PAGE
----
Image: Drew Brees and Steve Kuhn. Credit: Forbes.

Back in 2021, the PPA and APP were new and competing to establish themselves as the premiere professional tour of pickleball. But it was early days and pickleball was still seen as a hobby, playing the lottery was a more secure career choice than playing pickleball for a living. Then Major League Pickleball entered the chat. Kuhn had laid the groundwork and announced the first MLP event would be held at his home court, Dreamland. With a number of top players living onsite, participation was virtually guaranteed. Not only were players going to be paid to participate (if they were drafted), rewarded if they win, but they would also be awarded shares of the league for participating, giving them a vested interest in seeing Major League Pickleball succeed. This was a more than generous offering from Kuhn, a characteristic which would ultimately prove to be his fatal flaw.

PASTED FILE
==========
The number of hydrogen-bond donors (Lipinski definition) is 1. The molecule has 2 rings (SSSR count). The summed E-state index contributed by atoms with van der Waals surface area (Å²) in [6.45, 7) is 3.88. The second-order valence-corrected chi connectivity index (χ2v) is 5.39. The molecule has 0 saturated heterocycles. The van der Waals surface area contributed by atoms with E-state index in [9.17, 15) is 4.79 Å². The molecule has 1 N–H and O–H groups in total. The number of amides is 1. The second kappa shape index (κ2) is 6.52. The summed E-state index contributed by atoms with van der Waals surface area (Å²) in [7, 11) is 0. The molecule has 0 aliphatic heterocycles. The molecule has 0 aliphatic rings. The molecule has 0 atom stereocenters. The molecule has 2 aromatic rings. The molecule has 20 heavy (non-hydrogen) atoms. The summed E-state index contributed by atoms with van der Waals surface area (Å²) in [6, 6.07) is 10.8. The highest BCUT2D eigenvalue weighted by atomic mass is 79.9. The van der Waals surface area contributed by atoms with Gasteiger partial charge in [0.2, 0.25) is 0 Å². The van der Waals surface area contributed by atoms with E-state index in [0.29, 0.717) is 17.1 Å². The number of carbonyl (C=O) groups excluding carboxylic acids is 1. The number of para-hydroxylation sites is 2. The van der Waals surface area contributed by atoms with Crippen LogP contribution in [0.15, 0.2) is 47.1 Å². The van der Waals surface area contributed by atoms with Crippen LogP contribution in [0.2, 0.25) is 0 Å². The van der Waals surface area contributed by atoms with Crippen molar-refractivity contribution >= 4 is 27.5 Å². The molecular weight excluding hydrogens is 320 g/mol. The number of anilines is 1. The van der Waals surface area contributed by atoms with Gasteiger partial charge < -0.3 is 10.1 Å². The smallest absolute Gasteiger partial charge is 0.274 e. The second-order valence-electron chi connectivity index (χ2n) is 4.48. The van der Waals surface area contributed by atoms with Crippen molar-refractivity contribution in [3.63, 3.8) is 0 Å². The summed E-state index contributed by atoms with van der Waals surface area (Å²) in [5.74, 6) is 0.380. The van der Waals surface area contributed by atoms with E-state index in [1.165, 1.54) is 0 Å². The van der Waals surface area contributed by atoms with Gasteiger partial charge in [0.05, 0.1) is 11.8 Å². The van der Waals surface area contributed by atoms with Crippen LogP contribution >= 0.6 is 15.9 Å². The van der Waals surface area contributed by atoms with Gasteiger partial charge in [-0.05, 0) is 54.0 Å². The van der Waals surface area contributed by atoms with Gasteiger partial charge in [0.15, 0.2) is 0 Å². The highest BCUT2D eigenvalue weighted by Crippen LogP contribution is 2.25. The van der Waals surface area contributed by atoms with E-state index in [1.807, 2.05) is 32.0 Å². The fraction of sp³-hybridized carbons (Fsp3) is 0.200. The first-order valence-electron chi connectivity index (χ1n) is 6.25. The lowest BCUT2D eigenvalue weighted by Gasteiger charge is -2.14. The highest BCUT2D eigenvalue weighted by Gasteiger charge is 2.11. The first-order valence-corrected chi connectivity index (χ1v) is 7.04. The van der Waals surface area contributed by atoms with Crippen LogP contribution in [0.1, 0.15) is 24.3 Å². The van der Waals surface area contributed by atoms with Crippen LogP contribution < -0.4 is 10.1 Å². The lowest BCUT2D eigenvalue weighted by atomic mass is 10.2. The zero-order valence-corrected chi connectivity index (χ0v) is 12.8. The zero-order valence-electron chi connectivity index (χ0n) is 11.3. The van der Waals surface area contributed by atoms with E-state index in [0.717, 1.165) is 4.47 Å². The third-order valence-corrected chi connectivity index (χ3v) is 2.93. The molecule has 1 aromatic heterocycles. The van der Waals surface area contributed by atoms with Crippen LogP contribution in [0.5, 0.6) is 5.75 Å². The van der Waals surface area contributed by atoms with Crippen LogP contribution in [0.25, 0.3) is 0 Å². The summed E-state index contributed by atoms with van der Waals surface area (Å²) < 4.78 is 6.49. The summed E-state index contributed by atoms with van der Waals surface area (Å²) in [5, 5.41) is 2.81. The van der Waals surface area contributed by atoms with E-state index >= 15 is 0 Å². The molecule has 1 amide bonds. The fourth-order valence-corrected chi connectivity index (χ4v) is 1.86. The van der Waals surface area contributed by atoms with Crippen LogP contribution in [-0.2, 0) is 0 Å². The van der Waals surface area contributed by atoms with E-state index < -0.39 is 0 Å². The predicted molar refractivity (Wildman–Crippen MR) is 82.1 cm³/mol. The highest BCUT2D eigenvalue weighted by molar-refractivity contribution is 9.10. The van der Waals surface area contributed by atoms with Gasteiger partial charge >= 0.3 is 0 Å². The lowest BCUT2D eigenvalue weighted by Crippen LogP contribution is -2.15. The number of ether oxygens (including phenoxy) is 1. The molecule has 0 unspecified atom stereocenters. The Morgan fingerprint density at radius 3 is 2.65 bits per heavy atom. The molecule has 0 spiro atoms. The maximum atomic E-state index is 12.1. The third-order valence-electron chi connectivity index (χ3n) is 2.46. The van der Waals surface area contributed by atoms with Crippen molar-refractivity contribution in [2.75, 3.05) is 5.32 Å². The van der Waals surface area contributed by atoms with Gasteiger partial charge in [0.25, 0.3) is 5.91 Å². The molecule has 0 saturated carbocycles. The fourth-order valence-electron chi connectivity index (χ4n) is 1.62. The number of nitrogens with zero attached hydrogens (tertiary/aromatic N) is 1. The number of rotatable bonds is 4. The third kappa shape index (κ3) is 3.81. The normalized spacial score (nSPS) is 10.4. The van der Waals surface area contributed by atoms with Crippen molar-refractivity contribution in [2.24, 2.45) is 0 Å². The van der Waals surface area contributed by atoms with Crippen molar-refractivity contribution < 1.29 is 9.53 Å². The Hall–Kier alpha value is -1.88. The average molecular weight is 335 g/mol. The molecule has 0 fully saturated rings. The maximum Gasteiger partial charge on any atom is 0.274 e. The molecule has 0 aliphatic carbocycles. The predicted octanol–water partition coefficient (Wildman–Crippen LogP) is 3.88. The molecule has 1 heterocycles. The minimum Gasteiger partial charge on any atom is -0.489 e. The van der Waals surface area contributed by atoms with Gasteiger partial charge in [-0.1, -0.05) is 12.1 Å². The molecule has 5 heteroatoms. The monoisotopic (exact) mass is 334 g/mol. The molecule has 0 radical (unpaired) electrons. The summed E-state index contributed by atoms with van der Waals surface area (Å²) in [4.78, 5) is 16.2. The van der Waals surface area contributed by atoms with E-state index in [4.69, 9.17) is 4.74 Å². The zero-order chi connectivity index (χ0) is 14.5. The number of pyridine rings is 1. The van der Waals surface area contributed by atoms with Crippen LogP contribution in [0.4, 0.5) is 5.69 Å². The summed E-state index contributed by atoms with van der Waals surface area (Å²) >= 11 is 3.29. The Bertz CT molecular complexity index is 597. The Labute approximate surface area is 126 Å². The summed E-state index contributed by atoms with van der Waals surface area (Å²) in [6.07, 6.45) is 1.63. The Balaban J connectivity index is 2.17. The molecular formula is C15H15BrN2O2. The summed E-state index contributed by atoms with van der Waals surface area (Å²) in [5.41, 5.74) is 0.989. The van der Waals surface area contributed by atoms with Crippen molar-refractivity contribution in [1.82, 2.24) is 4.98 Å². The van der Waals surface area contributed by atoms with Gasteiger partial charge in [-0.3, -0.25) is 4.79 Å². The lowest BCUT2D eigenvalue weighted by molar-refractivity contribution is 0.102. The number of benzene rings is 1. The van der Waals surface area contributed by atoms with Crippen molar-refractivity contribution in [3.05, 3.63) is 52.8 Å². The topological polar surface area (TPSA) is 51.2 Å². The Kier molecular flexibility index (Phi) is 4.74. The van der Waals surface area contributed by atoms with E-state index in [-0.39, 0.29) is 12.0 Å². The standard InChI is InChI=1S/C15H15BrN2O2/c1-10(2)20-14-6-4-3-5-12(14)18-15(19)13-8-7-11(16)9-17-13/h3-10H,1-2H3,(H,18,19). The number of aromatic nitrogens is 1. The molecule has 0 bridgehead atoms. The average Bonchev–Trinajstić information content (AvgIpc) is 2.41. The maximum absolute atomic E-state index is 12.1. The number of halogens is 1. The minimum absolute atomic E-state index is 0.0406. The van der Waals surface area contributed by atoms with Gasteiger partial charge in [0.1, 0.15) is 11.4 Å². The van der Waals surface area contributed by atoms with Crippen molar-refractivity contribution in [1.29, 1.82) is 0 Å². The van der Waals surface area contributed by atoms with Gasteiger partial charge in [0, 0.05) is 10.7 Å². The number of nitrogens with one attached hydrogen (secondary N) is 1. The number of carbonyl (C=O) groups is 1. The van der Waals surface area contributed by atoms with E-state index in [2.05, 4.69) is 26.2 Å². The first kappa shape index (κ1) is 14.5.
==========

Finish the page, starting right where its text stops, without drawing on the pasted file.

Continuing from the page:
It is important to note that APP at the time had no contracts with players, if you wanted to compete at an APP event, you were welcome to do so. The PPA had signed deals with players, ensuring top talent would play their events and in return, they would be compensated for their time. These contracts were ‘exclusive,’ but provided plenty of room for players to still participate in playing elsewhere if they chose to do so. It was normal to see Ben Johns playing APP events, which is something recent fans of the sport might not be able to wrap their heads around today.

The first MLP took place in November of 2021. And it was a resounding success, with the finals being broadcast on CBS Sports Network. The team format proved to be an interesting twist on the sport and the introduction of rally scoring moved the game along, making the viewing experience entertaining and easy to understand, especially for viewers who were not familiar with the game. Rally scoring was something Kuhn was adamant about, he believed it would be better for broadcasting, would be easier to understand for spectators, and be easier to onboard new players who might struggle with the complexities of traditional sideout scoring.